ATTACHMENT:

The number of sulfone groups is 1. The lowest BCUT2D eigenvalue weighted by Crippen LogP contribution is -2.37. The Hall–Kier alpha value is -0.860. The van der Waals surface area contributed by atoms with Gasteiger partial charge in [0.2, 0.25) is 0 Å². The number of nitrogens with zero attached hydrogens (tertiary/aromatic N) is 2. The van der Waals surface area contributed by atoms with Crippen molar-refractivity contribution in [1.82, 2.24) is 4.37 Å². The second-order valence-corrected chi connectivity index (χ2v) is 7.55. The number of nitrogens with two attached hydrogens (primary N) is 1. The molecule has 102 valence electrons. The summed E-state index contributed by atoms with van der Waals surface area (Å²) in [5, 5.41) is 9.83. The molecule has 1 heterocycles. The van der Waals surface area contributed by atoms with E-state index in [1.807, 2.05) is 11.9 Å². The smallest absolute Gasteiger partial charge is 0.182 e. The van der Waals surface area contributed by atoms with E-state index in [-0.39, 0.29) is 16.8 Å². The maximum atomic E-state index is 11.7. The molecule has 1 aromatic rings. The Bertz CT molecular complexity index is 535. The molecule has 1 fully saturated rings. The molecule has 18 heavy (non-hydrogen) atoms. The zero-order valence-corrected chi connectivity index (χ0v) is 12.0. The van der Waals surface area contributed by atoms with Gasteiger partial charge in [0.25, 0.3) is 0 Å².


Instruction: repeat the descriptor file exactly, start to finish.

The number of sulfone groups is 1. The lowest BCUT2D eigenvalue weighted by Crippen LogP contribution is -2.37. The Hall–Kier alpha value is -0.860. The van der Waals surface area contributed by atoms with Gasteiger partial charge in [0.2, 0.25) is 0 Å². The number of nitrogens with zero attached hydrogens (tertiary/aromatic N) is 2. The van der Waals surface area contributed by atoms with Crippen molar-refractivity contribution in [1.82, 2.24) is 4.37 Å². The second-order valence-corrected chi connectivity index (χ2v) is 7.55. The number of nitrogens with two attached hydrogens (primary N) is 1. The molecule has 102 valence electrons. The summed E-state index contributed by atoms with van der Waals surface area (Å²) in [5, 5.41) is 9.83. The molecule has 1 heterocycles. The van der Waals surface area contributed by atoms with E-state index in [1.807, 2.05) is 11.9 Å². The smallest absolute Gasteiger partial charge is 0.182 e. The van der Waals surface area contributed by atoms with E-state index in [-0.39, 0.29) is 16.8 Å². The maximum atomic E-state index is 11.7. The molecule has 1 aromatic rings. The Bertz CT molecular complexity index is 535. The molecule has 1 fully saturated rings. The molecule has 18 heavy (non-hydrogen) atoms. The zero-order valence-corrected chi connectivity index (χ0v) is 12.0. The van der Waals surface area contributed by atoms with Gasteiger partial charge in [0.25, 0.3) is 0 Å².